So, after a blistering start, the British summer has now reverted to type and is offering up a surly mixture of rain, thunder, gale-force winds and fleeting glimpses of sunshine. This happens every year, so surely only blind optimists and downright foolhardy types would continue to book tickets for theatre productions staged outdoors in the middle of the pot-luck English summer. And yet I notice that my diary is insisting I appear to be doing this very activity tomorrow night, having apparently signed up to see An Ideal Husband in Didsbury's Fletcher Moss Park.
As I obviously prefer to think of myself as an optimist rather than some kind of idiot, let us examine the reasons behind my devotion to outdoor theatre:
1. The company that we go to see every year, Heartbreak Productions, are brilliant. Over the years we have seen them perform all sorts of things - they always do a Shakespeare, a children's play, and a third play that this year has been snaffled by Oscar Wilde. Although the cast is slightly different each year, they are always irritatingly young, attractive and talented; it's not clever to be able to sing, dance, act AND play musical instruments, you know. Take a look at their website at www.heartbreakproductions.co.uk if you don't believe me.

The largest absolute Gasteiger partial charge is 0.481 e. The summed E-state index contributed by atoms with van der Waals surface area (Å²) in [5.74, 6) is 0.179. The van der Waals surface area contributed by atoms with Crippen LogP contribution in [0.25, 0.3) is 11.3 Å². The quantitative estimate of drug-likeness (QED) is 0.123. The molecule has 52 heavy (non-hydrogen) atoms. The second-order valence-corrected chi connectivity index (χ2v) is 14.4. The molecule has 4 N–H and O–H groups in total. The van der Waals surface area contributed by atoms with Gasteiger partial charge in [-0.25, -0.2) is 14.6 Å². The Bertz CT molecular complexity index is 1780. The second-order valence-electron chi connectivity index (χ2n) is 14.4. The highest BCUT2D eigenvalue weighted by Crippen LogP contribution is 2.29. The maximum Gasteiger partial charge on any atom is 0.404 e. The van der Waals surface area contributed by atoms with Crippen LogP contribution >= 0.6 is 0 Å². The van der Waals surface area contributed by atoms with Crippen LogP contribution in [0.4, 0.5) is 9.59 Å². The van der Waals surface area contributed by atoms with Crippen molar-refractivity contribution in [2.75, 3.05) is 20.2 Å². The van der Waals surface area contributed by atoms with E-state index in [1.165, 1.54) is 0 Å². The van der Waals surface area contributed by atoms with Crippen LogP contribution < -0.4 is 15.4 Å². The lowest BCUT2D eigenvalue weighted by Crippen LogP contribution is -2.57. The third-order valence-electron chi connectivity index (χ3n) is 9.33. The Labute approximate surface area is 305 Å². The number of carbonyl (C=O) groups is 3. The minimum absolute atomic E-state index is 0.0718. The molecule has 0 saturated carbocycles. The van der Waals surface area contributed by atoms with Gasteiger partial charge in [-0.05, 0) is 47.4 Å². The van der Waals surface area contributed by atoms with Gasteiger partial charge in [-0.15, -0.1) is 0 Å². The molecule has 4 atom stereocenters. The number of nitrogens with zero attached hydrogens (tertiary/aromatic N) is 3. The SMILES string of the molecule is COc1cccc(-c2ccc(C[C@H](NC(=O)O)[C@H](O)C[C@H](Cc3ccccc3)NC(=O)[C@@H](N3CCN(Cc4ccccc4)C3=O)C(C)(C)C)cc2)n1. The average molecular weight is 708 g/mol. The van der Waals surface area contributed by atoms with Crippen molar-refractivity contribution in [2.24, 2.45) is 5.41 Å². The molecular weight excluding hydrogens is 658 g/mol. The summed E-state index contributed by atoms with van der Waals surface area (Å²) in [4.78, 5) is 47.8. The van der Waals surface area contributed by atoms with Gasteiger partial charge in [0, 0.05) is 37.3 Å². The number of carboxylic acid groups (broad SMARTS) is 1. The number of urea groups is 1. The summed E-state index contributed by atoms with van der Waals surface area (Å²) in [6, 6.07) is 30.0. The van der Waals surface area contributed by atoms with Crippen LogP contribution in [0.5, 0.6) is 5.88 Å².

2. Ususally, the weather is lovely. We have only had one real disaster, when we saw Twelfth Night a few years ago - it poured and poured, and umbrellas were banned in the interests of the people at the back still being able to see (selfish). To make things worse, we had a persuaded another friend of mine to come along; she is Spanish, and was not amused by watching Shakespeare in the rain. We left at half time and drank wine at my house instead.
3. Last year my friend was volunteered by her young nephews to get up on stage during The Wind in The Willows and play the part of a prospective Mrs Toad. When asked what she could bring to the marriage she (accurately) replied that she was very good at opening champagne bottles. That's my girl. Mr Toad did go on to turn her down, but not until her sister had helpfully videoed the whole thing.
4. Picnics are obligatory, the more middle-class the better. Ideally, pop to M&S or Waitrose and purchase a range of items to include quiche, pork pies, potato salad, coleslaw, crisps, dips, strawberries, and pink wine. You then spread this out around you and proceed to consume it noisily throughout the performance.
5. The locations are beautiful. Tomorrow's play is in the exquisite Fletcher Moss Gardens; the Shakespeare one in August is at Wythenshawe Park, in the lovely gardens by the house. Although we do walk VERY quickly back through the park afterwards.
So, you see - actually not foolish at all. Although, if it's wet tomorrow I'll be wishing once again I'd coughed up for the undercover seats....